Bacterial prostatitis

Prostatitis is an inflammation of the prostate, which is a purely male organ.

Bacterial prostatitis differs from other forms in that it develops as a result of contact with microorganisms (bacteria). Bacterial prostatitis can be acute or chronic.

Incidence of bacterial prostatitis among all prostatitis:

  • acute prostatitis - 5-10%;
  • chronic prostatitis - 6-10%.
consultation with your doctor for bacterial prostatitis

Causes of bacterial prostatitis

This pathology is most commonly caused by the following microorganisms:

  • intestinal and Pseudomonas aeruginosa;
  • enterococcus and Staphylococcus aureus;
  • Proteus;
  • klebsiela;
  • enterobacter;
  • seration.

Most of these microorganisms are part of the body's normal microflora. If the protective properties of the body are reduced, these bacteria can cause prostatitis.

Other microorganisms that cause bacterial prostatitis include fungi, chlamydia, Trichomonas, and ureaplasmas.

Factors contributing to prostatitis:

  • hypothermia;
  • irregular sex life, abstinence from sex;
  • decreased immunity;
  • hormonal diseases accompanied by a lack of male sex hormones in the body;
  • circulatory disorders (blood clots) in the pelvic organs;
  • sexually transmitted diseases.

The development of chronic bacterial prostatitis is also facilitated by:

  • systematic premature emptying of the bladder;
  • bad habits (alcoholism, smoking);
  • concomitant diseases of the urinary system (e. g. pyelonephritis);
  • sedentary lifestyle.

Symptoms of bacterial prostatitis

Acute prostatitis is accompanied by the following symptoms:

  • general intoxication (weakness, chills, fever);
  • pain in the groin and perineum;
  • frequent and painful urination, especially at night;
  • urination may be difficult, in rare cases acute urinary retention may occur;
  • sometimes purulent, whitish, or colorless discharge appears from the urethra.

Chronic bacterial prostatitis is asymptomatic or has a clear clinical picture in remission. When the disease worsens, its symptoms are similar to those of acute bacterial prostatitis. Chronic bacterial prostatitis can cause erectile dysfunction.

Diagnosis of bacterial prostatitis

Acute bacterial prostatitis is diagnosed in the presence of:

  • the typical complaints described above;
  • digital rectal examination of the prostate is edematous and painful;
  • an increase in the number of leukocytes and an acceleration of the ESR are observed in a general blood test;
  • a large number of leukocytes can be detected in the general urine analysis;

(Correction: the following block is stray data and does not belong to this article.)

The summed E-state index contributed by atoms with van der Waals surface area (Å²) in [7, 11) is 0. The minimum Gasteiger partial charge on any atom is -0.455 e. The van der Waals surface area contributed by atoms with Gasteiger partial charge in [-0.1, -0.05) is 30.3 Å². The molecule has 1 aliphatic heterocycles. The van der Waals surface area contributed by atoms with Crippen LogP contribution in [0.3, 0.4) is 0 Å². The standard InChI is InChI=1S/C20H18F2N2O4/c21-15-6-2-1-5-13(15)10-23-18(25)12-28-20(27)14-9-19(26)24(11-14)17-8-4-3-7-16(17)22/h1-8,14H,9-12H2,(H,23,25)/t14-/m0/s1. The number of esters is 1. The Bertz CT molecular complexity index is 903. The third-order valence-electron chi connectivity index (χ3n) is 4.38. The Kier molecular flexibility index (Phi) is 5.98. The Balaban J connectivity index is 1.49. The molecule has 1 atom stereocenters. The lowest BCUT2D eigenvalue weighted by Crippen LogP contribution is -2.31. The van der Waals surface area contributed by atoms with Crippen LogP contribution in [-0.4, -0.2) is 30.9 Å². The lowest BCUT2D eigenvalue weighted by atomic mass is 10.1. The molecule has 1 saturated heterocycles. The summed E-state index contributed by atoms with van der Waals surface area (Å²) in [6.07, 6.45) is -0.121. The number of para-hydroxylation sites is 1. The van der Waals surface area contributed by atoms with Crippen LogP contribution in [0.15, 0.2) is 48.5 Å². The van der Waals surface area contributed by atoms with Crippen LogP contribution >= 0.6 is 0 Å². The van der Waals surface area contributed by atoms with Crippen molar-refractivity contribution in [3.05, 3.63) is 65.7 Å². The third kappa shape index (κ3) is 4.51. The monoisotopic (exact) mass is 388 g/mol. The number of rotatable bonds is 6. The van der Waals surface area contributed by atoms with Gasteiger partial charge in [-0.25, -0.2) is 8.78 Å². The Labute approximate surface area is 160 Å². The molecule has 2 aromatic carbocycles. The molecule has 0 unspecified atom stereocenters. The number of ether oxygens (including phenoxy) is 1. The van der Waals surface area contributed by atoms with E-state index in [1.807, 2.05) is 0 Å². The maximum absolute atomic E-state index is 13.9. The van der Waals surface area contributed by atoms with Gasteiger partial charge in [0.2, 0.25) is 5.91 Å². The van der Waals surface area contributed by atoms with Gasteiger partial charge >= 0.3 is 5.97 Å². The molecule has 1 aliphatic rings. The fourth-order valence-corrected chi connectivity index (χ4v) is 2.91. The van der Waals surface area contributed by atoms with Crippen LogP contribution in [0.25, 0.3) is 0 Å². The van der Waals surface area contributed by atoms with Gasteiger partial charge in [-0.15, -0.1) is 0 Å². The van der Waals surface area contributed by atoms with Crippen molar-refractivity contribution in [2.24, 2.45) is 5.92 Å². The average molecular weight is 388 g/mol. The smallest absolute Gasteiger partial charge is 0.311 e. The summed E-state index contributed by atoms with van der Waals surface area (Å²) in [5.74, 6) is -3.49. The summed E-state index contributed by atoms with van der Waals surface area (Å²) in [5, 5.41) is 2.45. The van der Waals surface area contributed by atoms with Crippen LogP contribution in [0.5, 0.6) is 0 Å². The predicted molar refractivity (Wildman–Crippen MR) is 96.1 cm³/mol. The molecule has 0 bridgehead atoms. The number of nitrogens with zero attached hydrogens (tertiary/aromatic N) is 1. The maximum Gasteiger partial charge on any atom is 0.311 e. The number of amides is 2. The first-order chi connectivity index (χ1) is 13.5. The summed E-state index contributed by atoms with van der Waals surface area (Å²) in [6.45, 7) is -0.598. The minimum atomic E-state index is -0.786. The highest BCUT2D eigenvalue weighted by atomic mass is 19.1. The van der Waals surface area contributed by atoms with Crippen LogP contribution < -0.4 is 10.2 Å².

• also confirms the diagnosis of ultrasound of the prostate.

There is usually no complaint in chronic bacterial prostatitis during remission.

To confirm chronic bacterial prostatitis, the presence of bacteria and white blood cells in the tissues of the prostate gland is determined. To do this, make a smear of prostate secretions, which will then be studied under a microscope. In the case of bacterial prostatitis, an increased number of leukocytes is observed in the smear.

Urine or prostate secretions are also applied to medium to determine bacterial growth and susceptibility to antibiotics.

Another method for determining chronic prostatitis is to determine the titre of prostate specific antigen (PSA).

Complications of bacterial prostatitis

The most common complication of acute bacterial prostatitis is the transition to a chronic form. This is facilitated by starting treatment late, stopping treatment, and taking medications irregularly.

In addition, bacterial prostatitis can be complicated by the appearance of an abscess in the prostate or a fistula.

Prevention of bacterial prostatitis

In chronic bacterial prostatitis, the main task is to prevent the disease from getting worse or to reduce the number of relapses. This can be achieved by following the principles below:

  • Overflow of the bladder should be avoided.
  • Dress according to the weather so you don't get cold.
  • Sex life should be regular, while long abstinence and excessive sexual activity are both harmful. Prolonged or interrupted sexual contact can also exacerbate chronic prostatitis.
  • In the case of casual sexual contact, care must be taken not to become infected with sexually transmitted diseases.
  • Avoid alcohol and spicy foods.
  • Do not wear tight clothing (especially underwear).

Treatment of bacterial prostatitis

The main drugs used to treat bacterial prostatitis are broad-spectrum antibiotics. The duration of taking antibiotics is 2-8 weeks, depending on the clinical picture of the disease and the presence of concomitant diseases.

Anti-inflammatory drugs are also prescribed for chronic bacterial prostatitis.

Prostate massage is prescribed to enhance rapid healing as well as the therapeutic effect of chronic prostatitis. This procedure helps to clean hard-to-reach areas of the prostate from microorganisms. But in these areas, the bacteria stagnate and multiply, leading to the development of chronic bacterial prostatitis.